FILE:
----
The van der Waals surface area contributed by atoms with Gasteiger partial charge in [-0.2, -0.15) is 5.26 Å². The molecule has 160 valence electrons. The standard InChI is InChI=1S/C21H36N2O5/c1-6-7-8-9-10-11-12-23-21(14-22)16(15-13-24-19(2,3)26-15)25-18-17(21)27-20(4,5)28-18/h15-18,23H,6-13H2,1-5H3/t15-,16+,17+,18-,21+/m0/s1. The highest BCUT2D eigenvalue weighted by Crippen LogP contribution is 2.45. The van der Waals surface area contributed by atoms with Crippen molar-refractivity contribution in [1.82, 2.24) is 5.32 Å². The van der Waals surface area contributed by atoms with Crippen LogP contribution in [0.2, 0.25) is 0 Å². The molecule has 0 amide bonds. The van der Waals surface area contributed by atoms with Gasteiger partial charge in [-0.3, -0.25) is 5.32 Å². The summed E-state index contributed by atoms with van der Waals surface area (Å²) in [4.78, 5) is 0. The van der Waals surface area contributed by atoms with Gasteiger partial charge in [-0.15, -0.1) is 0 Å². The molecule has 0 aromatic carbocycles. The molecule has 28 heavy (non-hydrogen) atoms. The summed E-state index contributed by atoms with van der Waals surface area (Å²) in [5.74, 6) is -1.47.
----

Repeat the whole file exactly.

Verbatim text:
The van der Waals surface area contributed by atoms with Gasteiger partial charge in [-0.2, -0.15) is 5.26 Å². The molecule has 160 valence electrons. The standard InChI is InChI=1S/C21H36N2O5/c1-6-7-8-9-10-11-12-23-21(14-22)16(15-13-24-19(2,3)26-15)25-18-17(21)27-20(4,5)28-18/h15-18,23H,6-13H2,1-5H3/t15-,16+,17+,18-,21+/m0/s1. The highest BCUT2D eigenvalue weighted by Crippen LogP contribution is 2.45. The van der Waals surface area contributed by atoms with Crippen molar-refractivity contribution in [1.82, 2.24) is 5.32 Å². The van der Waals surface area contributed by atoms with Crippen LogP contribution in [0.2, 0.25) is 0 Å². The molecule has 0 amide bonds. The van der Waals surface area contributed by atoms with Gasteiger partial charge in [-0.3, -0.25) is 5.32 Å². The summed E-state index contributed by atoms with van der Waals surface area (Å²) in [4.78, 5) is 0. The van der Waals surface area contributed by atoms with Gasteiger partial charge in [-0.15, -0.1) is 0 Å². The molecule has 0 aromatic carbocycles. The molecule has 28 heavy (non-hydrogen) atoms. The summed E-state index contributed by atoms with van der Waals surface area (Å²) in [5.74, 6) is -1.47.